Alan R. Drengson (1988). Bill Devall and George Sessions: Deep Ecology. Environmental Ethics 10 (1):83-89.
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  13.  2
    Alan R. Drengson (1981). The Virtue of Socratic Ignorance. American Philosophical Quarterly 18 (3):237 - 242.
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  14.  12
    Edward L. Schoen, Edward Wierenga, William Hasker, Alan R. Drengson, Frank B. Dilley, Frank J. Hoffman & John Elrod (1993). Book Reviews. [REVIEW] International Journal for Philosophy of Religion 34 (2):115-129.
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  15. Alan R. Drengson (1990). Trudy Govier, God, The Devil and the Perfect Pizza: Ten Philosophical Questions Reviewed By. Philosophy in Review 10 (7):268-270.
     
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  16.  1
    Alan R. Drengson (1986). Developing Concepts of Environmental Relationships. Philosophical Inquiry 8 (1-2):50-65.
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  17.  10
    Alan R. Drengson (1983). Being a Mountain, Astride a Horse, the Warlord Faces South: Reflections on the Art of Ruling. Philosophy East and West 33 (1):35-48.
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  18.  3
    Alan R. Drengson (1978). The Passions. International Philosophical Quarterly 18 (4):481-484.
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  19.  3
    Alan R. Drengson (1987). Self-Deception and Morality Mike W. Martin Lawrence, KS: University Press of Kansas, 1986. Pp. X, 177. $19.95. [REVIEW] Dialogue 26 (4):786.
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  20.  3
    Alan R. Drengson (1985). Ethics Without Philosophy. Canadian Journal of Philosophy 15 (1):111-131.
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  21.  1
    Alan R. Drengson (1983). Mastery and Masters. Philosophy Today 27 (3):230-246.
    What are the central features of mastery of an art or discipline? Is there a distinction between just being a master and high-level mastery? Does the concept of a master imply something more than mastery of techniques and skills? This paper investigates the conceptual topography of these concepts, attempts to answer these questions and others. It also sets forth general criteria for master-level Tuastery of any art or discipline. In addition, it explores some of the normative questions related to the (...)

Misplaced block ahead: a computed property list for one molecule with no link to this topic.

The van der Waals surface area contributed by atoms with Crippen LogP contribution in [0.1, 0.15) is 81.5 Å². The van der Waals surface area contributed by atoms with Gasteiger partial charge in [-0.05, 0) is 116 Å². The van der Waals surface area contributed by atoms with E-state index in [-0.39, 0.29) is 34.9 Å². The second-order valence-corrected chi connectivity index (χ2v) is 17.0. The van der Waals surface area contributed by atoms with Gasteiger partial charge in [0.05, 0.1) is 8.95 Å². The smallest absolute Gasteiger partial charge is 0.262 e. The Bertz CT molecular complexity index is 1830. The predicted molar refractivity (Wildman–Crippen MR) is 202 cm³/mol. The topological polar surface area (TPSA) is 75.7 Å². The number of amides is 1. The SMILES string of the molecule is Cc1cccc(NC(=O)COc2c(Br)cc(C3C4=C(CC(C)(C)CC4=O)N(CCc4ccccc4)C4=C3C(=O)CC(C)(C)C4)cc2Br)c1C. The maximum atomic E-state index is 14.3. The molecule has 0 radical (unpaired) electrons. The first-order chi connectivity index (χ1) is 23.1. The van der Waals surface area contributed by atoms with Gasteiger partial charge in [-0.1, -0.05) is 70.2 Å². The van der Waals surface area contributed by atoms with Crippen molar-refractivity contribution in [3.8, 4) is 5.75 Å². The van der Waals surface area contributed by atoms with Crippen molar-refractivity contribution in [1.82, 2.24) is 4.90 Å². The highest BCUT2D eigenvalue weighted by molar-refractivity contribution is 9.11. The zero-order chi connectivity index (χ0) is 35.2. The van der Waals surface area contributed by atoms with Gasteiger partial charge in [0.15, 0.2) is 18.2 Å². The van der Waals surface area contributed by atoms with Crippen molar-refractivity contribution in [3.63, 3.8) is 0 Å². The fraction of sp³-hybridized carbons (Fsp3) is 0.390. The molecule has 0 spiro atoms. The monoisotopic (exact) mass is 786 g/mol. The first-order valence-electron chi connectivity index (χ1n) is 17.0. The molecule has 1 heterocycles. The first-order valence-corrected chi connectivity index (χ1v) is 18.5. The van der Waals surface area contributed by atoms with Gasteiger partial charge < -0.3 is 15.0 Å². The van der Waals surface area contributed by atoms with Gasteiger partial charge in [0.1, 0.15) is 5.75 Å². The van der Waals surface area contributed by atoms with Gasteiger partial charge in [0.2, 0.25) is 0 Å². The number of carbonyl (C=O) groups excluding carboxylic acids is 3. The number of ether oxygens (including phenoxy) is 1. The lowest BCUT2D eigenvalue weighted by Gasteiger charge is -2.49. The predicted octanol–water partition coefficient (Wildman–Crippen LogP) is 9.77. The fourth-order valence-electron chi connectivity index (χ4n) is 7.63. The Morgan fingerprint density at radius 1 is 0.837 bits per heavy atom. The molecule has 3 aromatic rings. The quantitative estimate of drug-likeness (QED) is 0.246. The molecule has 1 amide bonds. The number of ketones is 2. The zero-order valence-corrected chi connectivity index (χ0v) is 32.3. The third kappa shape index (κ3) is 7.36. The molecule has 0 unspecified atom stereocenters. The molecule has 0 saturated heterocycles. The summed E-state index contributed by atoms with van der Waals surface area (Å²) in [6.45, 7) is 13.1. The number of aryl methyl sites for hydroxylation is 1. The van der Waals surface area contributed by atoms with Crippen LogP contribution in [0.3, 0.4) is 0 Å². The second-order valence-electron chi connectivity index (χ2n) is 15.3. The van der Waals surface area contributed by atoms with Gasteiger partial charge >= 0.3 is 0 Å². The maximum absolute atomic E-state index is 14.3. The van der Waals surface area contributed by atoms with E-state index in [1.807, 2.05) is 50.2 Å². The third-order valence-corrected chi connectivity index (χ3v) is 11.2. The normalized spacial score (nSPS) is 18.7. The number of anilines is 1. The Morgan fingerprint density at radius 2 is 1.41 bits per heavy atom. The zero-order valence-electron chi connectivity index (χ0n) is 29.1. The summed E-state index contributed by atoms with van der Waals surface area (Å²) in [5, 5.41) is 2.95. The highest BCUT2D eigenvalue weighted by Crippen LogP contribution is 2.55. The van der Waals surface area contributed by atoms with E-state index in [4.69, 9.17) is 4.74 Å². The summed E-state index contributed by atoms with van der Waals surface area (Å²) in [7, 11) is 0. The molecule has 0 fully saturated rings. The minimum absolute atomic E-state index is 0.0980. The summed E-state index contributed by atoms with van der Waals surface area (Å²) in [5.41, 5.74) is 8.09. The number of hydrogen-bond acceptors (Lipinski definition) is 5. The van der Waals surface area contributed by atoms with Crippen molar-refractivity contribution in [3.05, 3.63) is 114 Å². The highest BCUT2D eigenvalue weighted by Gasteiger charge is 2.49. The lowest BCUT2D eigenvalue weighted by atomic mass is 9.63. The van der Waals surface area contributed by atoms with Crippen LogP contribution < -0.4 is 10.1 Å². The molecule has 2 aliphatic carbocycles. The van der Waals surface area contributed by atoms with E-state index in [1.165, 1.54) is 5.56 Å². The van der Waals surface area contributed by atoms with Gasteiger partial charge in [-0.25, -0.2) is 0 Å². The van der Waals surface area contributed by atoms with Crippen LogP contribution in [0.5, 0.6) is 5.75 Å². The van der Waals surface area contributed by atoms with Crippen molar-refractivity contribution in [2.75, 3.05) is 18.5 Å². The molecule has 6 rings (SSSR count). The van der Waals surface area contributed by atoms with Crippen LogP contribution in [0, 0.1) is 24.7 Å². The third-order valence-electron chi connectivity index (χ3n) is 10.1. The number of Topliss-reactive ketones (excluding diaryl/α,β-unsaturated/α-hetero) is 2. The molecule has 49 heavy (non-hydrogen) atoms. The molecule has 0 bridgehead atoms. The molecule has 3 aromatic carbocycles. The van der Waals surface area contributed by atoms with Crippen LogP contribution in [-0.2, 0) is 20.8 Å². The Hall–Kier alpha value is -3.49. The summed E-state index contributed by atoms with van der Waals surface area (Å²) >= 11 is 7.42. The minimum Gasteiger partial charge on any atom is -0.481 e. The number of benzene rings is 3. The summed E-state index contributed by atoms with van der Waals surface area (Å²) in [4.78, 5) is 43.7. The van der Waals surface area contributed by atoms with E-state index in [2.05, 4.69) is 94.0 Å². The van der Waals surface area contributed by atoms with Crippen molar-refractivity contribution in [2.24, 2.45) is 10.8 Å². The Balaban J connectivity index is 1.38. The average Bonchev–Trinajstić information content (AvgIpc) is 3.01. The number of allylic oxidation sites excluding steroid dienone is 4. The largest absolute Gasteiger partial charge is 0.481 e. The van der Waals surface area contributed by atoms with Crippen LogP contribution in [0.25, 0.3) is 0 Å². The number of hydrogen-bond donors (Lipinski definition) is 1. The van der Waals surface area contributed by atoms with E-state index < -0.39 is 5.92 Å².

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  22.  1
    Alan R. Drengson (1973). The Perfectibility of Man. By John Passmore. London: Duckworth. 1971. Pp. 396. $15.00. [REVIEW] Dialogue 12 (2):350-353.
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  23. Alan R. Drengson (1981). Compassion and Transcendence of Duty and Inclination. Philosophy Today 25 (1):34-45.
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  24. Alan R. Drengson (1987). MIKE W. MARTIN, "Self-Deception and Morality". [REVIEW] Dialogue 26 (4):786.
     
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  25. Alan R. Drengson (1971). Self-Deception. Dissertation, University of Oregon
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  26. Alan R. Drengson (1995). The Practice of Technology Exploring Technology, Ecophilosophy, and Spiritual Disciplines for Vital Links. Monograph Collection (Matt - Pseudo).